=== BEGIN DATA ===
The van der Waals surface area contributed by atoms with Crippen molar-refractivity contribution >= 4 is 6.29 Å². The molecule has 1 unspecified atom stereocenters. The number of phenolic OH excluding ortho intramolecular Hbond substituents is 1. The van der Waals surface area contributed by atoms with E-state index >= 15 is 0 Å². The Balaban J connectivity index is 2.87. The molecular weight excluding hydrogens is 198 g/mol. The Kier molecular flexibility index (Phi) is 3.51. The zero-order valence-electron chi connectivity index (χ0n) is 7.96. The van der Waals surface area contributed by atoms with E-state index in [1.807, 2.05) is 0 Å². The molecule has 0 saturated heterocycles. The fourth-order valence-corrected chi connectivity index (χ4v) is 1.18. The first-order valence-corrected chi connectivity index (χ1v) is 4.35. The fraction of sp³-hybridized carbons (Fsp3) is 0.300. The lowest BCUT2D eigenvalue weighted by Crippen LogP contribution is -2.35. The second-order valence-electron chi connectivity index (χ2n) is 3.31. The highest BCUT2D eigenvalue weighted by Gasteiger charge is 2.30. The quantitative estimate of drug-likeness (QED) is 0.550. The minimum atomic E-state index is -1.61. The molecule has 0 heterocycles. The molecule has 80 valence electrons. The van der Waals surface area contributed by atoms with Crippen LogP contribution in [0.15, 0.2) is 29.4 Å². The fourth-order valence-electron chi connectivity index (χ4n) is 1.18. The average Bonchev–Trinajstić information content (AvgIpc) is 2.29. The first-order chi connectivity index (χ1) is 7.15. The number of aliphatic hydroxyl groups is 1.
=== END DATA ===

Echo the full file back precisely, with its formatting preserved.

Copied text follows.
The van der Waals surface area contributed by atoms with Crippen molar-refractivity contribution >= 4 is 6.29 Å². The molecule has 1 unspecified atom stereocenters. The number of phenolic OH excluding ortho intramolecular Hbond substituents is 1. The van der Waals surface area contributed by atoms with E-state index >= 15 is 0 Å². The Balaban J connectivity index is 2.87. The molecular weight excluding hydrogens is 198 g/mol. The Kier molecular flexibility index (Phi) is 3.51. The zero-order valence-electron chi connectivity index (χ0n) is 7.96. The van der Waals surface area contributed by atoms with E-state index in [1.807, 2.05) is 0 Å². The molecule has 0 saturated heterocycles. The fourth-order valence-corrected chi connectivity index (χ4v) is 1.18. The first-order valence-corrected chi connectivity index (χ1v) is 4.35. The fraction of sp³-hybridized carbons (Fsp3) is 0.300. The lowest BCUT2D eigenvalue weighted by Crippen LogP contribution is -2.35. The second-order valence-electron chi connectivity index (χ2n) is 3.31. The highest BCUT2D eigenvalue weighted by Gasteiger charge is 2.30. The quantitative estimate of drug-likeness (QED) is 0.550. The minimum atomic E-state index is -1.61. The molecule has 0 heterocycles. The molecule has 80 valence electrons. The van der Waals surface area contributed by atoms with Crippen LogP contribution in [0.15, 0.2) is 29.4 Å². The fourth-order valence-electron chi connectivity index (χ4n) is 1.18. The average Bonchev–Trinajstić information content (AvgIpc) is 2.29. The first-order chi connectivity index (χ1) is 7.15. The number of aliphatic hydroxyl groups is 1.